This outlier value is now highlighted in red to indicate that it was explicitly identified to not be used in calculating the average. Andrew Lang has now updated the melting point explorer to allow a convenient way to select or deselect outliers and indicate a reason (service #3). For large separate datasets - such as the Alfa Aesar collection - this can be done right on the melting point explorer interface with a click. For values recorded in the Chemical Information Validation sheet, one has to update the spreadsheet directly.
This is the same strategy that we used for our solubility data - in that case by marking outliers with "DONOTUSE". This way, we never delete data so that anyone can question our decision to exclude data points. Also by not deleting data, meaningful statistical analyses of the quality of currently available chemical information can be performed for a variety of applications.
The donation of the Alfa Aesar dataset to the public domain was instrumental in allowing us to start systematically validating or excluding data points for practical or modeling applications. We have also just received confirmation that the entire EPI (PhysProp) melting point dataset can be used as Open Data. Many thanks to Antony Williams for coordinating this agreement and for approval and advice from Bob Boethling at the EPA and Bill Meylan at SRC.
In the best case scenario, most of the melting point values will quickly converge as in the ethanol case above. However, we have also observed cases where convergence simply doesn't happen.
One has to be careful when determining how many "different" values are in this collection. Identical values are suspicious since they may very well originate from the same ultimate source. Convergence for the ethanol value above is credible because most of the values are very close but not completely identical, suggesting truly independent measurements.
In this case values actually diverge into sources of either +10 C, - 10 C, -30 C or about -45 C. If you want to play the "trusted source" game, do you trust more the Sigma-Aldrich value at +10C or the Alfa Aesar value at -43 C?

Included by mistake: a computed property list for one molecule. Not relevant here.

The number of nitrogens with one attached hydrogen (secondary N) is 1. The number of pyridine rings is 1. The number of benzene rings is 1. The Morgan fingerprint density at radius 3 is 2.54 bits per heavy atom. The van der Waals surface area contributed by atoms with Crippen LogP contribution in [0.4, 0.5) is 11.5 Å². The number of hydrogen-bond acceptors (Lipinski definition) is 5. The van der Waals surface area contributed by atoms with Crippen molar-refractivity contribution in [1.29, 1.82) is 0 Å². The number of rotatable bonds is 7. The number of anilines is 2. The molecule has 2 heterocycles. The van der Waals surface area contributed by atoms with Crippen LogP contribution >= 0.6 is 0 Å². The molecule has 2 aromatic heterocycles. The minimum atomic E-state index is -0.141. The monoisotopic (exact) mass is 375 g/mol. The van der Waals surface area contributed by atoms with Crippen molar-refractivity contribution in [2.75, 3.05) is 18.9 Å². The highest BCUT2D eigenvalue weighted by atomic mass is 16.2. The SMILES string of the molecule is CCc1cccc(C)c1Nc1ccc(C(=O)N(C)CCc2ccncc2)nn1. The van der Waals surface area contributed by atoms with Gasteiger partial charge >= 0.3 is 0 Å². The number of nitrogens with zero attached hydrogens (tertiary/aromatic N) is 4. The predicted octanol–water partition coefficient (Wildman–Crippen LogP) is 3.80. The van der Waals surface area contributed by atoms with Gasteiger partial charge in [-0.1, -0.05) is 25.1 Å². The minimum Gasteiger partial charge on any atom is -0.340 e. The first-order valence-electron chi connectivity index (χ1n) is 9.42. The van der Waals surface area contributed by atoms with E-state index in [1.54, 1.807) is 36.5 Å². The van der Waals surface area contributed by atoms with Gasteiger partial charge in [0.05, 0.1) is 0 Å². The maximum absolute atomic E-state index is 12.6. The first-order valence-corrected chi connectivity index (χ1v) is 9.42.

Lets try looking at the peer-reviewed literature. A search on SciFinder gives the following ranges:
The lowest melting point listed there is the +10C value we already have in our collection but these references are to other databases. The lowest value from a peer-reviewed paper is 37-38 C.
This is strange because I have a bottle of benzylamine in my lab and it is definitely a liquid. Investigating the individual references reveals a variety of errors. In one, benzylamine is listed as a product but from the context of the reaction it should be phenylbenzylamine:
In another example, the melting point of a product is incorrectly associated with the reactant benzylamine: The erroneous melting points range all the way up to 280 C and I suspect that many of these are for salts of benzylamine, as I reported previously for the strychnine melting point results from SciFinder.
With no other obvious recourse from the literature to resolve this issue, Evan attempted to freeze a sample of benzylamine from our lab.(UC-EXP265)
Unfortunately, the benzylamine sample proved to be too impure (<85% by NMR) and didn't solidify even down to -78 C. We'll have to try again from a much more pure source. It would be useful to get reports from a few labs who happen to have benzylamine handy and provide proof of purity by NMR and a pic to demonstrate solidification.